#2 Breakfast scene in Gold Diggers of 1933
In a time when most cinema fare restricts women to only 30% of the speaking roles or limits their characterisation to their sexual partnership with men, a Pre-Code film with women headliners offers an oasis in a desert imagination. The breakfast scene in particular allows us to luxuriate in four women commiserating over fortunes turning up like a bad penny. We want to live in Mervyn LeRoy’s scene.
Roommates Carol King (Joan Blondell), Polly Parker (Ruby Keeler) and Trixie Lorraine (Aline MacMahon) hunker under bed covers at the opening. If you aren’t tempted to run to the courts and change your name to any of the above, what about when Ginger Rogers walks through the door as Fay Fortune? Things happen for women with snappy monikers. We know they’re stand up ladies, with backbone and ambition. Sisters of the flat share linger in bed because food’s scarce. Chorines out of work must stretch their resources. They gripe about hard times, reminisce about when they were flush, when they used to have wads of men’s cash yet now they have only their pyjamas.
Trixie purloins a bottle of milk from the neighbour’s fire escape but before she can drink it, a knock at the door prompts her to pour it back in the bottle, figuring the tenants next door were wise to her ruse. Instead, Fay Fortune swans in wearing blue sunnies and a stylish frock. Polly calls out her name as she holds the door.
Fay: Who’d you think it was, the wolf?
Carol: If it was, we’d eat it.
Brilliant retorts and lines abound in this picture. Fay explains the sunnies as an effort to dodge overdue rent questions from the landlord. Although Fay’s tinted specs aren’t rosy, the news she brings certainly elevates the mood in the room. Barney (Ned Sparks) plans to stage a new production. While the prospect of work causes the women to hearten as though a steak dangled from the ceiling, Fay reminds them they require a fashionable dress to persuade Barney for a role in the show. If their cupboards hold more cobwebs than comestibles, a glamorous ensemble proves even more outside their limited resources. Since Fay has the best frock they play a game of chance for it, where they each pick a taxi company to bet on, with the first one that passes by the window declares the winner. Joan Blondell’s Carol wins the dress. As she finishes dressing, her friends marvel at the gossamer effect, telling her to be sure to stand in the sunlight. Armed with a glam frock, she heads out to meet Barney and secure jobs for all of them.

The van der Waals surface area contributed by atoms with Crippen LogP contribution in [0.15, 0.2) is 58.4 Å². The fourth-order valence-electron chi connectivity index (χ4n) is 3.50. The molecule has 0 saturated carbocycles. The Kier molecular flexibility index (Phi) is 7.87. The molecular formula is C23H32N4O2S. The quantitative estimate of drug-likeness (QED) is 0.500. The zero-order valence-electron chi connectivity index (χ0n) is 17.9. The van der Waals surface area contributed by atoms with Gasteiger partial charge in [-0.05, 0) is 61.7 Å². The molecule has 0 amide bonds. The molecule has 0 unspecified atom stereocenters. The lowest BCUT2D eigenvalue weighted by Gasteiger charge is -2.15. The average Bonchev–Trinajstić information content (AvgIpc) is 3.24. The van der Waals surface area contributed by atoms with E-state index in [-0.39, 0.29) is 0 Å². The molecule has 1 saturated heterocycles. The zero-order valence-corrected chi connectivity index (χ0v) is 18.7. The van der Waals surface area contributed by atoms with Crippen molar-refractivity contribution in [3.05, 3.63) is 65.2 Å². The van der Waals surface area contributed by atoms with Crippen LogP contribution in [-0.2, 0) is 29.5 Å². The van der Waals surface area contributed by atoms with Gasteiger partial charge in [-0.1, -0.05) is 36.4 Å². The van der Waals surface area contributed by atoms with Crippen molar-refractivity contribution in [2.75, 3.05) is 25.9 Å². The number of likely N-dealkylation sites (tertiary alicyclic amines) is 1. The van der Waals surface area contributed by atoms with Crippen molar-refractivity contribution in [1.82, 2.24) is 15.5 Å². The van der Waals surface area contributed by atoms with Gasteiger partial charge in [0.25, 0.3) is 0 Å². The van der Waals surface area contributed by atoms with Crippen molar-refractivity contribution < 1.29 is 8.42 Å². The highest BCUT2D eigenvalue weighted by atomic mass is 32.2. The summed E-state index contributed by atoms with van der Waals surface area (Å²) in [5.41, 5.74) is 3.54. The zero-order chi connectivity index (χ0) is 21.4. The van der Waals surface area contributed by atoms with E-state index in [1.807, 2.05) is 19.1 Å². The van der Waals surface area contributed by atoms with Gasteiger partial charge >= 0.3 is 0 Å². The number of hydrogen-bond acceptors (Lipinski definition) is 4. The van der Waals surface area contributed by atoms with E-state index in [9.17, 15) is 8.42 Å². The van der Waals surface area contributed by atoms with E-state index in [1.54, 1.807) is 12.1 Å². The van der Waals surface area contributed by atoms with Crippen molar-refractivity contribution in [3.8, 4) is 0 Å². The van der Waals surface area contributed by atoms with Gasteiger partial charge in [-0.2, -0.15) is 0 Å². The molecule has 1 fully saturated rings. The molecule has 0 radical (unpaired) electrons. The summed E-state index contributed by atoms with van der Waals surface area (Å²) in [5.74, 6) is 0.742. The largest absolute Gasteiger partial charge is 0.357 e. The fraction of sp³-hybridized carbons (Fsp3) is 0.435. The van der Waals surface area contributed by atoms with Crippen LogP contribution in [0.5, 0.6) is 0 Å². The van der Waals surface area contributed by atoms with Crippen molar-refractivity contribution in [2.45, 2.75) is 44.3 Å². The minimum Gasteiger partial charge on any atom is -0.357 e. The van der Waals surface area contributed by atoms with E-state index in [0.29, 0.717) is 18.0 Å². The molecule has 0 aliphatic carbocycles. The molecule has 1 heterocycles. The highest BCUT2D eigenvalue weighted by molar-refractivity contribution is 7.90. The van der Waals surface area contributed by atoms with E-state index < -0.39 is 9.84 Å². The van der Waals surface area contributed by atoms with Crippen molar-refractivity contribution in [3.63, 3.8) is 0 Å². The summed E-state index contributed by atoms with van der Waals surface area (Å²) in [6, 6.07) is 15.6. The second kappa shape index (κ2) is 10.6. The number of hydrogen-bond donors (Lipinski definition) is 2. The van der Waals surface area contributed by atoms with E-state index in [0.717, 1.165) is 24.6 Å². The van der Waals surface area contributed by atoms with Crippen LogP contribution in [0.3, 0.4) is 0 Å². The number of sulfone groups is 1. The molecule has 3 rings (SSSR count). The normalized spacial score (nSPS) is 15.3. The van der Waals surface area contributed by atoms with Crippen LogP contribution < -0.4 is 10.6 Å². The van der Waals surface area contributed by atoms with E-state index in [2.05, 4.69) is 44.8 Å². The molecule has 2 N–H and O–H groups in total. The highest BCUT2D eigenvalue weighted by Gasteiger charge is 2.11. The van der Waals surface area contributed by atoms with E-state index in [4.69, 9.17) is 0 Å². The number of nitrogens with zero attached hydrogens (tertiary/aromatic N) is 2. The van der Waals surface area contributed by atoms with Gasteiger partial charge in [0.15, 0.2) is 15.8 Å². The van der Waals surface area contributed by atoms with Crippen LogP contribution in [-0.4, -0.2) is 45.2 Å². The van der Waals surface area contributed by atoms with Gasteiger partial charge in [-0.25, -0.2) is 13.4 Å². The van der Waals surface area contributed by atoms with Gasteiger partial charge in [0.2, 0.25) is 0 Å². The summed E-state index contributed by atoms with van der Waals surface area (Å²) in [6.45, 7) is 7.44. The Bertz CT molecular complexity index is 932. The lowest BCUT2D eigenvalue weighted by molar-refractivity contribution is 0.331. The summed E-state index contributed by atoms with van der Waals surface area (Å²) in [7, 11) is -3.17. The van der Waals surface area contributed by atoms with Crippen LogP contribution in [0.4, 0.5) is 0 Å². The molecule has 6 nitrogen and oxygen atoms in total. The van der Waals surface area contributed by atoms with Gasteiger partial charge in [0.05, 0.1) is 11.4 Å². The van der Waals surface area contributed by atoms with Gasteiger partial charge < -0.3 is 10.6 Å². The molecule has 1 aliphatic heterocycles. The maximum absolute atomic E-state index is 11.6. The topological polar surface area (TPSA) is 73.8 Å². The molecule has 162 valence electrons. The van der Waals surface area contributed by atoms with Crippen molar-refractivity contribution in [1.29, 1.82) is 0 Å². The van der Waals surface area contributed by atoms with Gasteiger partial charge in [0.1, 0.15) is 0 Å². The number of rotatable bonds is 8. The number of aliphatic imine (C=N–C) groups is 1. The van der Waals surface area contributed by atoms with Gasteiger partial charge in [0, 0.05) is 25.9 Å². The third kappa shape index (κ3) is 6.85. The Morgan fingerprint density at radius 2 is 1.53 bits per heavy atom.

LeRoy could have spared the Busby Berkeley pageantry (and that creepy baby with the tin opener). If he had just given us the four women chatting about survival tips, we’d be content.